400,000 people spanned nearly 50 blocks of Manhattan – more than 6.5 km of marchers! It took nearly five hours to end. It was the largest march for climate action in history.
I was stunned. I was electrified. I was re-inspired.
At one point during the march, I checked in with a good friend of mine who was behind me in the march to see where exactly she was and if there was hope we might march for a bit together. “I’m at 72nd Ave and Central Park West” was her answer. That was 32 blocks behind where I stood then, near Times Square. “I can’t see the end behind us,” she continued. And I couldn’t see the front.
Anyone who has been to a march with me knows that I like to march jump. I’m so curious to see the signs, messages, the music and energy of different parts of the march. So, I spend a bit of time in an area and then I walk faster than the crowd to catch the next wave ahead in a bid to make it to the front of the march. I covered some good ground on Sunday’s march but I never did make it to the front – which is too bad as the image of front-line and impacted communities leading with 100s of 1000s backing them up would have been one I’d have loved to witness.
The connecting issues united climate activists from around the world. Those displaced from climate-changing events and weather patterns were in NYC; those on the front lines of climate intensive energy projects were in NYC; those marching for public health were in NYC; those concerned for the impact of climate change on our global food systems were in NYC; people wanting increased attention on good green jobs were in NYC. But there was a noticeable absence for me in the crowds of 100s of 1000s that were marching in the streets of Manhattan.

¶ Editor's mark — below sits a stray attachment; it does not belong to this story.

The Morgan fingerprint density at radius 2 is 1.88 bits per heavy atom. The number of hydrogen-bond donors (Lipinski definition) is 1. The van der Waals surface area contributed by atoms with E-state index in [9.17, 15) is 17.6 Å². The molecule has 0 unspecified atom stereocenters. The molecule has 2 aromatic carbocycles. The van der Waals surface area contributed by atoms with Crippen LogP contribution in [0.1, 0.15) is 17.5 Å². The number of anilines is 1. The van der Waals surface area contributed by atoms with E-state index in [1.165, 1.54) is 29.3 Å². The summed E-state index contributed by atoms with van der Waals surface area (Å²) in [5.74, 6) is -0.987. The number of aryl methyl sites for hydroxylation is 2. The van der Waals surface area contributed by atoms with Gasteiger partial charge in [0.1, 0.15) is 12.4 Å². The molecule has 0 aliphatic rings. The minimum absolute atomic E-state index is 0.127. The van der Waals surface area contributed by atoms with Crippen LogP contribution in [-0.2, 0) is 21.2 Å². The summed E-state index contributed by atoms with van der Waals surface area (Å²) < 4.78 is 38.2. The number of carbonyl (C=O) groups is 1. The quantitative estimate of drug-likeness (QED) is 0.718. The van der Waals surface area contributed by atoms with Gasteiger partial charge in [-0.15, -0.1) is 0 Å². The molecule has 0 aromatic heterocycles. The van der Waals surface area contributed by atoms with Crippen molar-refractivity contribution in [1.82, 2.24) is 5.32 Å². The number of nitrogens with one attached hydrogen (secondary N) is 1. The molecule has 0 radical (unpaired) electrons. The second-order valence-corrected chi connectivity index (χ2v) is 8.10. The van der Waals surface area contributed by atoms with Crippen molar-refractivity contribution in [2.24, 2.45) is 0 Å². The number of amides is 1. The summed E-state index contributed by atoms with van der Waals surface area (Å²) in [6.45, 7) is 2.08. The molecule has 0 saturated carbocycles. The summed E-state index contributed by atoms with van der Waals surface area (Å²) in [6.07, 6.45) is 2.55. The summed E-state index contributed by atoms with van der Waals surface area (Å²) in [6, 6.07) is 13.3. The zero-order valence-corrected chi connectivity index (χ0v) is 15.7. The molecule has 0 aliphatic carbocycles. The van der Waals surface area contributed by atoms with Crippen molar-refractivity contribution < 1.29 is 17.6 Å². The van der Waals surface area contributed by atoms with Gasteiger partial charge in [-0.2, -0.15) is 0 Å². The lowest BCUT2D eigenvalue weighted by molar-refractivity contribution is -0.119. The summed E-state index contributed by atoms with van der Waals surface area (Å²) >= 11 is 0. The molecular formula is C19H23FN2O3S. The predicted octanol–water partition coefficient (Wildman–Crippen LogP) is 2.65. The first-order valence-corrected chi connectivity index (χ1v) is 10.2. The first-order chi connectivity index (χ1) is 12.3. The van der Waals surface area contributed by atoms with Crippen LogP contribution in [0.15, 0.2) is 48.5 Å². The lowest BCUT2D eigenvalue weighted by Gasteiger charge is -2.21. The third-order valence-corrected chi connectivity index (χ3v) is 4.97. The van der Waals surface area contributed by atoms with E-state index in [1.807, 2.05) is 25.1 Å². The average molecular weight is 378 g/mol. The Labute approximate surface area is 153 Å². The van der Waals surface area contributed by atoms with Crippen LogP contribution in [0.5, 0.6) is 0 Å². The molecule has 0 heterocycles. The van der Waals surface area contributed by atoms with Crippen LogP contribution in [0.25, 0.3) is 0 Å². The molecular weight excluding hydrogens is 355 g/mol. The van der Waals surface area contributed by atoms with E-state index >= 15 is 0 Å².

The most prominent display of water at the march was the free water fillup stations throughout and at the end of the event. Now yes, there was the odd sign that mentioned clean water, the fracking groups who we know are concerned about the industry’s impacts on aquifers and freshwater systems were there in full force, so too were other directly affected communities who are on the front lines of water contamination by industries that spew much more than climate-changing gases.
But what I did not see was a large delegation bringing issues of water and climate change to prominent attention – the student/youth delegation itself went on for more than 10 city blocks!
So full disclosure. In a march as large as this, I did not see everything or everyone. It is possible that there was a large water contingent that I missed. Though I did span about ¾ of the march in my attempt to find them.
I know that the majority of us care about the impacts of climate change and know what these impacts are having and will have on water availability and quality. But it seems noticeably absent from our work, from our conversations and definitely was not a dominant theme on the streets of Manhattan this past weekend.
For the next climate march…let us make sure that we are there… for if we do not take action to mitigate the climate-changing effects on our water, the work each and everyone of us does to protect it will simply not succeed. In fact, let us not wait for the next climate march. Let us start today to make sure our work is connecting the dots between the very real impacts that climate change is having TODAY on Canada’s freshwater systems and why taking action is no longer a choice, it’s a necessity.
Lindsay Telfer is co-founder and executive director of the Canadian Freshwater Alliance.